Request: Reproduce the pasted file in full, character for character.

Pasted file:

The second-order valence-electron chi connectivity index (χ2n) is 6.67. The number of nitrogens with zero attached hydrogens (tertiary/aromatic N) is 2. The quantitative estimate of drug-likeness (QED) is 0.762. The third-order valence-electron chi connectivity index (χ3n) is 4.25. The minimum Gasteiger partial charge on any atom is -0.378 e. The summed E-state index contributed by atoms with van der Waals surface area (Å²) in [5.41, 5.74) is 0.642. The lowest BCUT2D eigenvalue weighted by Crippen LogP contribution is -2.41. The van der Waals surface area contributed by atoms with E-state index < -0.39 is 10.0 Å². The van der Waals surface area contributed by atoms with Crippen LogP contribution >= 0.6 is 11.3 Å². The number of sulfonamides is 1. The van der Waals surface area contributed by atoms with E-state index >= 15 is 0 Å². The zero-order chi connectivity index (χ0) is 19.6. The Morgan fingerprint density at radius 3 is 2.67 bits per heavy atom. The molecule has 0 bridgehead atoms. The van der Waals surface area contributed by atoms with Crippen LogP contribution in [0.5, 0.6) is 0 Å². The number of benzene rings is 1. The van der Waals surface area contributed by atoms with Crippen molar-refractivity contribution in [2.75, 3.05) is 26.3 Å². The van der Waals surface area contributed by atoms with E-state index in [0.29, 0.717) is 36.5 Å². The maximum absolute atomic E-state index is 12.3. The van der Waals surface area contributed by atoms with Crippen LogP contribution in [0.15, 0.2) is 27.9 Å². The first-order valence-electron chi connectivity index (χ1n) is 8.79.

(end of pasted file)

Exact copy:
The second-order valence-electron chi connectivity index (χ2n) is 6.67. The number of nitrogens with zero attached hydrogens (tertiary/aromatic N) is 2. The quantitative estimate of drug-likeness (QED) is 0.762. The third-order valence-electron chi connectivity index (χ3n) is 4.25. The minimum Gasteiger partial charge on any atom is -0.378 e. The summed E-state index contributed by atoms with van der Waals surface area (Å²) in [5.41, 5.74) is 0.642. The lowest BCUT2D eigenvalue weighted by Crippen LogP contribution is -2.41. The van der Waals surface area contributed by atoms with E-state index < -0.39 is 10.0 Å². The van der Waals surface area contributed by atoms with Crippen LogP contribution >= 0.6 is 11.3 Å². The number of sulfonamides is 1. The van der Waals surface area contributed by atoms with E-state index >= 15 is 0 Å². The zero-order chi connectivity index (χ0) is 19.6. The Morgan fingerprint density at radius 3 is 2.67 bits per heavy atom. The molecule has 0 bridgehead atoms. The van der Waals surface area contributed by atoms with Crippen LogP contribution in [0.5, 0.6) is 0 Å². The number of benzene rings is 1. The van der Waals surface area contributed by atoms with Crippen molar-refractivity contribution in [2.75, 3.05) is 26.3 Å². The van der Waals surface area contributed by atoms with E-state index in [0.29, 0.717) is 36.5 Å². The maximum absolute atomic E-state index is 12.3. The van der Waals surface area contributed by atoms with Crippen LogP contribution in [0.15, 0.2) is 27.9 Å². The first-order valence-electron chi connectivity index (χ1n) is 8.79.